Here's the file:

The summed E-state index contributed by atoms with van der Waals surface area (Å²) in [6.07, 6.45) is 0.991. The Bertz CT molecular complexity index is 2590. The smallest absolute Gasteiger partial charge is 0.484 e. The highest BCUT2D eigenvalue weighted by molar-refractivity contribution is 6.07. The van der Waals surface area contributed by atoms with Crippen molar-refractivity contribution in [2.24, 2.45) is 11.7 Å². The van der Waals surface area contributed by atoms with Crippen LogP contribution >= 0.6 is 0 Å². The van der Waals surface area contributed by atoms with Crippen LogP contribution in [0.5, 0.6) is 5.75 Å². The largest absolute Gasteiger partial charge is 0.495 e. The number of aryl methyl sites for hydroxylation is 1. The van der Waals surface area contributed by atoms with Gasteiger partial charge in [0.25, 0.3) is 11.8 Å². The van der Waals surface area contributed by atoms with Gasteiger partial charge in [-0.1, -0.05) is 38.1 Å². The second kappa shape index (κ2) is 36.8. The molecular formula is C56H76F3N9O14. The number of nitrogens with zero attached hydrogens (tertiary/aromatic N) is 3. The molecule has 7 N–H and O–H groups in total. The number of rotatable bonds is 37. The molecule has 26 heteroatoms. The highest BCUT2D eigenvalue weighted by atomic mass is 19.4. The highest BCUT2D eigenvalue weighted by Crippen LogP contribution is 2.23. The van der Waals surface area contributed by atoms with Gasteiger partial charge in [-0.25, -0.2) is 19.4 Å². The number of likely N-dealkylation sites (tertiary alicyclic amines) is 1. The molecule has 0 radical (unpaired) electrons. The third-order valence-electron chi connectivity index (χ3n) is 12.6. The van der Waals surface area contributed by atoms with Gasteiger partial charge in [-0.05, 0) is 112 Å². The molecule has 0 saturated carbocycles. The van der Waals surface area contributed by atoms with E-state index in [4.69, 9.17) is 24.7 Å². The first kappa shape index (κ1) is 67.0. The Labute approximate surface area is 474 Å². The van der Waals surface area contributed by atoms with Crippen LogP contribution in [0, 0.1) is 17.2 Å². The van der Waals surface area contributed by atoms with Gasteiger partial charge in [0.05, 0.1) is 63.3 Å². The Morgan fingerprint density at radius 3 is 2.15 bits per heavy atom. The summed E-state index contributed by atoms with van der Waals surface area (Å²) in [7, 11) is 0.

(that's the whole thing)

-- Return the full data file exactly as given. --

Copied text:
The summed E-state index contributed by atoms with van der Waals surface area (Å²) in [6.07, 6.45) is 0.991. The Bertz CT molecular complexity index is 2590. The smallest absolute Gasteiger partial charge is 0.484 e. The highest BCUT2D eigenvalue weighted by molar-refractivity contribution is 6.07. The van der Waals surface area contributed by atoms with Crippen molar-refractivity contribution in [2.24, 2.45) is 11.7 Å². The van der Waals surface area contributed by atoms with Crippen LogP contribution >= 0.6 is 0 Å². The van der Waals surface area contributed by atoms with Crippen LogP contribution in [0.5, 0.6) is 5.75 Å². The largest absolute Gasteiger partial charge is 0.495 e. The number of aryl methyl sites for hydroxylation is 1. The van der Waals surface area contributed by atoms with Gasteiger partial charge in [0.25, 0.3) is 11.8 Å². The van der Waals surface area contributed by atoms with Gasteiger partial charge in [-0.1, -0.05) is 38.1 Å². The second kappa shape index (κ2) is 36.8. The molecular formula is C56H76F3N9O14. The number of nitrogens with zero attached hydrogens (tertiary/aromatic N) is 3. The molecule has 7 N–H and O–H groups in total. The number of rotatable bonds is 37. The molecule has 26 heteroatoms. The highest BCUT2D eigenvalue weighted by atomic mass is 19.4. The highest BCUT2D eigenvalue weighted by Crippen LogP contribution is 2.23. The van der Waals surface area contributed by atoms with Gasteiger partial charge in [-0.25, -0.2) is 19.4 Å². The number of likely N-dealkylation sites (tertiary alicyclic amines) is 1. The molecule has 0 radical (unpaired) electrons. The third-order valence-electron chi connectivity index (χ3n) is 12.6. The van der Waals surface area contributed by atoms with Gasteiger partial charge in [-0.05, 0) is 112 Å². The molecule has 0 saturated carbocycles. The van der Waals surface area contributed by atoms with E-state index in [4.69, 9.17) is 24.7 Å². The first kappa shape index (κ1) is 67.0. The Labute approximate surface area is 474 Å². The van der Waals surface area contributed by atoms with Crippen LogP contribution in [0, 0.1) is 17.2 Å². The van der Waals surface area contributed by atoms with Gasteiger partial charge in [0.05, 0.1) is 63.3 Å². The Morgan fingerprint density at radius 3 is 2.15 bits per heavy atom. The summed E-state index contributed by atoms with van der Waals surface area (Å²) in [7, 11) is 0.